Tuesday, September 6, 2016

#SOL16: Four Words


I didn't know what being brave meant. Courage was more an abstraction, not of this world--or at least of my world at the time. Now I see more. Towards the end of Rob's life a friend sent me a private tweet that simply said, Try to stay curious. At the time I was barely hanging on and I didn't stop to think how staying curious could keep a body whole, present, brave. But words are sometimes acted upon without conscious thought.

By the last day of February, Rob's hold on reality was fractured. On that day, I recorded this:
Rob has had a total break with reality. Even when he did not know me by name, he knew me by sight, sound, touch. Now he stares beyond me. Yesterday he said he wanted to die and who could blame him? (2.29.16)
I wrote that early in the morning as I watched him grow still. And later that same day I would open Twitter and read the message about curiosity. That night as the house quieted those words found me again.  Curled in the chair pushed up against the hospital bed, I listened as my brave Rob figured out how to consent. How to leave. He would be lucid again--temporarily--before the foot he had in this world was gone. He would tell me during the next few days that he had figured out how to cross over.

He would die seven days later.


Six months have passed and though the calendar won't note the season's official end for another few weeks, summer closes with Labor Day.  Early this morning I was reading Henri Nouwen's The Genesee Diary (recommended by another friend via Twitter) and came upon this:
"Back in my 'cell' I unpacked my suitcase and was surprised by the collection of books I had decided to take with me: A Spanish Bible, the works of Saint John of the Cross, a history of the United States, a book about common weeds, and the novel, Zen and the Art of Motorcycle Maintenance" (Kindle Locations 128-130).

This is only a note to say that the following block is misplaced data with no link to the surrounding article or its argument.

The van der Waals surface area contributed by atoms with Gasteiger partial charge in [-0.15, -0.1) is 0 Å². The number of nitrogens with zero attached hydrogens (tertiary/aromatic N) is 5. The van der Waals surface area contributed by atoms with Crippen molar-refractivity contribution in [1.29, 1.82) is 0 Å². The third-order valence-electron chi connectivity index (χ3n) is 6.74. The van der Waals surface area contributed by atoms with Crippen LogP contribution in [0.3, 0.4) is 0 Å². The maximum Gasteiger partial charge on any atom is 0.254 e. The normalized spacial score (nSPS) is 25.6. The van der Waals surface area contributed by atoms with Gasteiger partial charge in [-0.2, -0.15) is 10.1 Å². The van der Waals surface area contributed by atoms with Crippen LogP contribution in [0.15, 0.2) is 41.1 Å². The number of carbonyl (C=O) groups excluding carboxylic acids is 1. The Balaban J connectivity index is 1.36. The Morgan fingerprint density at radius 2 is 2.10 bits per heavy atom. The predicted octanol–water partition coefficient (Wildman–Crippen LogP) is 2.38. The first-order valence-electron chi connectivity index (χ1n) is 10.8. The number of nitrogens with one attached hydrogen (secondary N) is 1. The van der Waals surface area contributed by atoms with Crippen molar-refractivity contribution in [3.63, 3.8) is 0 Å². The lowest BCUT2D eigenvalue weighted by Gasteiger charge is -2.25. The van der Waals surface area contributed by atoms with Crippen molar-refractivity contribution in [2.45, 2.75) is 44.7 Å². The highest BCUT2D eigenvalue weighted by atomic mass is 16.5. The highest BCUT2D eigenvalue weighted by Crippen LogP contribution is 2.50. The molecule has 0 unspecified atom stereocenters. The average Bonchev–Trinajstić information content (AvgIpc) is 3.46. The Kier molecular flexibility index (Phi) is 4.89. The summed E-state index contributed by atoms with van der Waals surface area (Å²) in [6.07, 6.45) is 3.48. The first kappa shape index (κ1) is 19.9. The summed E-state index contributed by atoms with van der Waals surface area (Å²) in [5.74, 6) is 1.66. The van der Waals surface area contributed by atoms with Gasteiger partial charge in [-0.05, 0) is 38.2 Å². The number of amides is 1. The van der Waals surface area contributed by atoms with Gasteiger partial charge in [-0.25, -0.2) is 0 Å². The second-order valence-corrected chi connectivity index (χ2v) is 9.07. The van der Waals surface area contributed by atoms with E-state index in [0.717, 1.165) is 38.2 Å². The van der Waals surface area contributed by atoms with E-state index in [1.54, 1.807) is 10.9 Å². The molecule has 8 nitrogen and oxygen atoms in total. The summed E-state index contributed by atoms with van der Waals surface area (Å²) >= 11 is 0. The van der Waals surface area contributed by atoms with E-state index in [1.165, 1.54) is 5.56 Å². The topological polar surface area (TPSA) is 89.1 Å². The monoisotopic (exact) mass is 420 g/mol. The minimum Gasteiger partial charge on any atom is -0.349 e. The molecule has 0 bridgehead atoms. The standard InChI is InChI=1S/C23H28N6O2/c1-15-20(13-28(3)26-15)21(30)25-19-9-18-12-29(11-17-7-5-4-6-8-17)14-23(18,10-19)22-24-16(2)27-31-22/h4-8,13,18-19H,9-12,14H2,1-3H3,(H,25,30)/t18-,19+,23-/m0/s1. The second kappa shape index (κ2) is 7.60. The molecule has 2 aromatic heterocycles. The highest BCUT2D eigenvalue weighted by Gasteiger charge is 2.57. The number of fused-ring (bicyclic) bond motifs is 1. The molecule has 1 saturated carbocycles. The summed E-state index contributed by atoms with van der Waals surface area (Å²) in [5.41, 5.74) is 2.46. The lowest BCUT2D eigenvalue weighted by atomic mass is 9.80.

The mention of Robert Pirsig's Zen and the Art of Motorcycle Maintenance brought me back years--nearly a decade before I would meet Rob. Then I was a college student and the whole campus read the book, not too long after it was first published. I recall knowing it was an impressive work by what others had to say, but at the age of 17 it was out of my reach.  This morning I reread the opening, noting how the idea of perspective is illuminated. The father/narrator thinks,
"At age eleven you don’t get very impressed with red-winged blackbirds.  
You have to get older for that. For me this is all mixed with memories that he doesn’t have. Cold mornings long ago when the marsh grass had turned brown and cattails were waving in the northwest wind. The pungent smell then was from muck stirred up by hip boots while we were getting in position for the sun to come up and the duck season to open. Or winters when the sloughs were frozen over and dead and I could walk across the ice and snow between the dead cattails and see nothing but grey skies and dead things and cold. The blackbirds were gone then. But now in July they’re back and everything is at its alivest and every foot of these sloughs is humming and cricking and buzzing and chirping, a whole community of millions of living things living out their lives in a kind of benign continuum.  
You see things vacationing on a motorcycle in a way that is completely different from any other" (p. 4).  

Reading Pirsig this morning sent me back to my art journal to paint. I had blackbirds on my mind. Ravens actually. And I painted outside as crows called to one another and throughout it I felt an odd sense of peace.